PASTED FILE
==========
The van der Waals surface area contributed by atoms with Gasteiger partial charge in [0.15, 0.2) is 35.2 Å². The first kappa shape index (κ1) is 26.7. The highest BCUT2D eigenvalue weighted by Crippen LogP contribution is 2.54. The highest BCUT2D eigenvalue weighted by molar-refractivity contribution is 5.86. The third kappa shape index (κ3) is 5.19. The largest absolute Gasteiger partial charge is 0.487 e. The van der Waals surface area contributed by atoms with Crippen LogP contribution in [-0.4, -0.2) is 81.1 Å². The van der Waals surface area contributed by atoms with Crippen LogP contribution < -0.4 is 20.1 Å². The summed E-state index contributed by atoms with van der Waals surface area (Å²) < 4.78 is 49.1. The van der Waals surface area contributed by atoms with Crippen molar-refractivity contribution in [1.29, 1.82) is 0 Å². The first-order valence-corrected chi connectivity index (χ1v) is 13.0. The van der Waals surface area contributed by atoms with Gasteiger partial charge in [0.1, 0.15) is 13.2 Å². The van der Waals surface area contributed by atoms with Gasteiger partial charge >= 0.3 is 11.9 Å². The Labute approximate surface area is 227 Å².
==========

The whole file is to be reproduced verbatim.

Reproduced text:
The van der Waals surface area contributed by atoms with Gasteiger partial charge in [0.15, 0.2) is 35.2 Å². The first kappa shape index (κ1) is 26.7. The highest BCUT2D eigenvalue weighted by Crippen LogP contribution is 2.54. The highest BCUT2D eigenvalue weighted by molar-refractivity contribution is 5.86. The third kappa shape index (κ3) is 5.19. The largest absolute Gasteiger partial charge is 0.487 e. The van der Waals surface area contributed by atoms with Crippen LogP contribution in [-0.4, -0.2) is 81.1 Å². The van der Waals surface area contributed by atoms with Crippen LogP contribution < -0.4 is 20.1 Å². The summed E-state index contributed by atoms with van der Waals surface area (Å²) < 4.78 is 49.1. The van der Waals surface area contributed by atoms with Crippen molar-refractivity contribution in [1.29, 1.82) is 0 Å². The first-order valence-corrected chi connectivity index (χ1v) is 13.0. The van der Waals surface area contributed by atoms with Gasteiger partial charge in [0.1, 0.15) is 13.2 Å². The van der Waals surface area contributed by atoms with Gasteiger partial charge >= 0.3 is 11.9 Å². The Labute approximate surface area is 227 Å².